Swedish book bus brings libraries closer to the people

Swedish book bus brings libraries closer to the people
Sweden's Book Buses bring the library to you. Photo: Viktoriia Zhuhan
The Local took a ride on one of Sweden's Book Buses in Gothenburg, a project run by municipal libraries in Sweden to bring books closer to the citizens. Because of this summer's extremely hot weather, they can often be found at the beach.

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These buses are unusual: they are filled with books and they go to the beach. Old, white and painted with silhouettes of people reading books, you may well have seen them on the streets of many Swedish cities.

“You talk more books in the bus than in the library. It's more old-school,” 33-year-old Albin Berggren told The Local while driving the Book Bus through Gothenburg.

Berggren is one of the few librarians in the city with a driver's license enabling him to drive buses.

He parks the vehicle in the shade halfway to the beach by one of Gothenburg's popular lakes, Stora Delsjön. The next step is to set up a playground in front of it: beach umbrellas, chairs, blankets, boxes with books and even a mini horse race with obstacles and props to dress up as a horse – for the youngest visitors to the mobile library.

“It's easier to attract kids with a game,” he explains. 

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At around noon Berggren organizes book readings: toddlers and pre-school age kids listen while he reads fairy tales aloud as their parents take a moment to rest. On some days the library invites artists to run puppet shows in the Book Bus. 

Up to 60 people visit the Book Bus every day, and for Berggren the highlight of his job is encouraging children to read. 

“You can almost trick them into borrowing a book! You can say: 'No, this book is too exciting for you' – and they will grab it for sure”.

At one point during the afternoon, two fire trucks and a minibus arrive to Delsjön park, another sign of just how extreme this summer's weather has been. They have come to localize “a small fire”, one of the firemen explains as more and more people arrive to the beach.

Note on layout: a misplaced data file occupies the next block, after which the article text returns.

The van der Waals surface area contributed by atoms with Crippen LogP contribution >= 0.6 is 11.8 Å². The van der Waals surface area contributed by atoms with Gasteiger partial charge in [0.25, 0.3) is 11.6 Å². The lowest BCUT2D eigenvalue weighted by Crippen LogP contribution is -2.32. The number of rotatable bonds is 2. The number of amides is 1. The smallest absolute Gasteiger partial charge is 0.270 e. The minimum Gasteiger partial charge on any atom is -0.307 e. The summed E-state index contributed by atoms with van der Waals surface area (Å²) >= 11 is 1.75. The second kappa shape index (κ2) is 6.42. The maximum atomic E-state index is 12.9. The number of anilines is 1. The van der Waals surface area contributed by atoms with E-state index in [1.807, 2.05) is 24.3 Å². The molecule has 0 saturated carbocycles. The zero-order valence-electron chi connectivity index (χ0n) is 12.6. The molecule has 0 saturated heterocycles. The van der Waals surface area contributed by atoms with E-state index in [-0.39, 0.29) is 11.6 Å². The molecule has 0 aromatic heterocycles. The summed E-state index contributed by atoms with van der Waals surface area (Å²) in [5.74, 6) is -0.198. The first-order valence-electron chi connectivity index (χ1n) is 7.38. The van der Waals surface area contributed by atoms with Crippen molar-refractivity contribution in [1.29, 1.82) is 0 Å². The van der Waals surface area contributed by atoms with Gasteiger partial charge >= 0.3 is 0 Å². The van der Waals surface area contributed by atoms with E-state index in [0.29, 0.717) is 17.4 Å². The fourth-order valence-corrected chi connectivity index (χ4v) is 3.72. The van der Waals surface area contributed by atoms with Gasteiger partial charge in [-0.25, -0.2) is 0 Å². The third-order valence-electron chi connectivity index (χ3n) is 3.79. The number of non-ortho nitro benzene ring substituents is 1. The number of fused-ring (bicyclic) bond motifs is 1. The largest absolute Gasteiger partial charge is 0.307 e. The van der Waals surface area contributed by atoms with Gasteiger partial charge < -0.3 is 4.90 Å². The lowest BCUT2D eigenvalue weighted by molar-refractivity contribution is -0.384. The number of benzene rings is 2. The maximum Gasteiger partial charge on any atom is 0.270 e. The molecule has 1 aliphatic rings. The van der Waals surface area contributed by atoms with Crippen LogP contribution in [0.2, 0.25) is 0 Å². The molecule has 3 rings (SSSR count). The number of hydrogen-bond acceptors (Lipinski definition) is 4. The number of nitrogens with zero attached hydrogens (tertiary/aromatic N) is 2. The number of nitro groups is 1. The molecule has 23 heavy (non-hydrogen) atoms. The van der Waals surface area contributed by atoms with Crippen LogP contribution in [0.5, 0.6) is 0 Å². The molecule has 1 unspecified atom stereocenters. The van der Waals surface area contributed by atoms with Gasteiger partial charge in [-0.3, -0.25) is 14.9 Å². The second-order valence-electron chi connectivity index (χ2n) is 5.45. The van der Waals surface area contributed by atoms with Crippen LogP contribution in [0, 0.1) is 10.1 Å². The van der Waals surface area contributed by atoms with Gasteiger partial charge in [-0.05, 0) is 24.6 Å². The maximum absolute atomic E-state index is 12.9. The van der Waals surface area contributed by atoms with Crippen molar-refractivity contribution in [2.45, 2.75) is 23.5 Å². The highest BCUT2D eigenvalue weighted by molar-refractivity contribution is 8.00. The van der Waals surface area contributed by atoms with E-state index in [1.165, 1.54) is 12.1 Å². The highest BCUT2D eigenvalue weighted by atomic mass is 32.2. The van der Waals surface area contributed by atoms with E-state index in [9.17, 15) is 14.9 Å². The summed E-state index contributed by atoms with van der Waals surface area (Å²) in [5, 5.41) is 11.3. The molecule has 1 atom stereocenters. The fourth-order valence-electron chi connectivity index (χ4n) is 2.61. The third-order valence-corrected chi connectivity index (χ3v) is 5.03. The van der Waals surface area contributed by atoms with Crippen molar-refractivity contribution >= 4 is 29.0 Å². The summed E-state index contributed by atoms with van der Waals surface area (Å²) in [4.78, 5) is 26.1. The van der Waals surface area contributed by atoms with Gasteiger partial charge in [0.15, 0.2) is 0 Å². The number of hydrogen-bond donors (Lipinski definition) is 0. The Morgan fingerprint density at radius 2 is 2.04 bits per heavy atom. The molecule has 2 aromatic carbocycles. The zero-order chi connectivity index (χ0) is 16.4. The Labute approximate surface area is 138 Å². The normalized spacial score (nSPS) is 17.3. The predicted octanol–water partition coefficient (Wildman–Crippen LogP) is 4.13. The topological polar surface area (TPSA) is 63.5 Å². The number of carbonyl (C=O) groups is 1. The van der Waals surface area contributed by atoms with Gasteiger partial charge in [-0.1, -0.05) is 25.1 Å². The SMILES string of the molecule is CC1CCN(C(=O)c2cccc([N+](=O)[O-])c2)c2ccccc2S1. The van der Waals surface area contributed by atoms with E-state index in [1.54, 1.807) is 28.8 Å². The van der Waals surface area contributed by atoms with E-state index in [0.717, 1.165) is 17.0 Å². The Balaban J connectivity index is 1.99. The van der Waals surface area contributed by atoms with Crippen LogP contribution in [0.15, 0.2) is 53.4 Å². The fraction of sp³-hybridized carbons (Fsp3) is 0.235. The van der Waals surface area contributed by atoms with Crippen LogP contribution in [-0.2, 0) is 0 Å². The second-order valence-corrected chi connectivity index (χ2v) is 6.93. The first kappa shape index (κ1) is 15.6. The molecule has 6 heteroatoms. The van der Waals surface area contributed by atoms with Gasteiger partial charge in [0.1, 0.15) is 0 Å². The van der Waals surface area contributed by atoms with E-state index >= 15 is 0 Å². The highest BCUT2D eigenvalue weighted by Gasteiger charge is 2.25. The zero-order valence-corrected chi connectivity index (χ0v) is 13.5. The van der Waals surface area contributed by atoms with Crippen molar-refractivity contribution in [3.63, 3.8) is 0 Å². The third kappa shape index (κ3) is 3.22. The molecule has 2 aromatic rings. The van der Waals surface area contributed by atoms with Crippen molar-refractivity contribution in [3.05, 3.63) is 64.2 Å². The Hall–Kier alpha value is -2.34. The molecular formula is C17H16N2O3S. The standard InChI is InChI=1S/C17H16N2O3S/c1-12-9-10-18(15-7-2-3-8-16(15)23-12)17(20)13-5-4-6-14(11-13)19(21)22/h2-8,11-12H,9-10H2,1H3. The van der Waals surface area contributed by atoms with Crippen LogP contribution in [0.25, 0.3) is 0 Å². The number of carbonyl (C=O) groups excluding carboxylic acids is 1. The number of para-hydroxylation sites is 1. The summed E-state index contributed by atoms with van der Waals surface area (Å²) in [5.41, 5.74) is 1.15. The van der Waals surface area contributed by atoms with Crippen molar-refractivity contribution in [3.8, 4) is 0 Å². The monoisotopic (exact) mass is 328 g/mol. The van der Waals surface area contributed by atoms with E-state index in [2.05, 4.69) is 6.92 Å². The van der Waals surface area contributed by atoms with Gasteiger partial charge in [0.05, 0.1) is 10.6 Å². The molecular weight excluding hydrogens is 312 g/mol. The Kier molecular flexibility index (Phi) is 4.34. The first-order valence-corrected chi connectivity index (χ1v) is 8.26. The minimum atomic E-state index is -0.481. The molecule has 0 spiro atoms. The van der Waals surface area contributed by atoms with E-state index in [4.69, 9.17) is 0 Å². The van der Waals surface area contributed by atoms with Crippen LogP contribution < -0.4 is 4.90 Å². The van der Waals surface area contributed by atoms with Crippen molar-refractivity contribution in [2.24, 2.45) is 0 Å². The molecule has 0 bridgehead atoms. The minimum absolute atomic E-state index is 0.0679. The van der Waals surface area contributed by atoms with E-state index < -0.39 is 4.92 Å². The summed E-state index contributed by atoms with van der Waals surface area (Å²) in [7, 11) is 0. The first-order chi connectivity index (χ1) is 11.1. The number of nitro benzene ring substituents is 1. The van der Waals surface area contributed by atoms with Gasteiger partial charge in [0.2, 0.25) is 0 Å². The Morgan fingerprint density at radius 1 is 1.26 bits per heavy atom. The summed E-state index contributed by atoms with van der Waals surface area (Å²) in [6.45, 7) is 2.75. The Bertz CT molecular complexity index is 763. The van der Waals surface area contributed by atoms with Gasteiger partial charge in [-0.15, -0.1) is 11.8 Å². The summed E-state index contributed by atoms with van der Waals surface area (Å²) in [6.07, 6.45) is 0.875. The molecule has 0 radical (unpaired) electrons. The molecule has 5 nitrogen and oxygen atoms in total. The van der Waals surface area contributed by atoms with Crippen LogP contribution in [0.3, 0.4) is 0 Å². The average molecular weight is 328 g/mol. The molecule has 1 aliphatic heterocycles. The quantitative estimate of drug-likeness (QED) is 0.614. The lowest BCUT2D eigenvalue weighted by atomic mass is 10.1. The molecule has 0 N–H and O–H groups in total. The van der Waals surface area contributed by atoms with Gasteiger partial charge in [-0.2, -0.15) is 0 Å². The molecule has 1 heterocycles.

The Book Bus would normally go to the city beaches only a couple of times over the summer, Berggren says, but this year, the prolonged hot weather has made it possible to stay by the water almost every day.

Three-year-old William enters the bus with his mum while his father waits outside. His mum, Madeleine, says she has seen the Book Bus many times but this is the first time she's been inside. 

“You can't read much when you're with a little one. But now as his father has joined us, I will have some time for a magazine,” she smiles. Little William meanwhile picks his own illustrated book.

People can borrow books using a library card or just an ID card, 34-year-old librarian Hanna Bjarnegard explains as she registers Madeleine's order in the system. It's also possible to order a specific book through the library's website and pick it up from the bus. 

Berggren says it's rare that visitors speak no Swedish at all, but a variety of language options are available on the Book Bus shelves. Adults can choose from English, Arabic, Persian, Somali, Spanish, and Finnish, and kids have an even wider range of languages, including books in Russian, Polish, Bosnian, Kurdish, Turkish, and Chinese on top of that.

Expats often choose books in simple English or simple Swedish, the librarian adds.

Sweden's Book Buses cruise the city during working hours and operate in various municipalities across the country. For details, contact your local city library.

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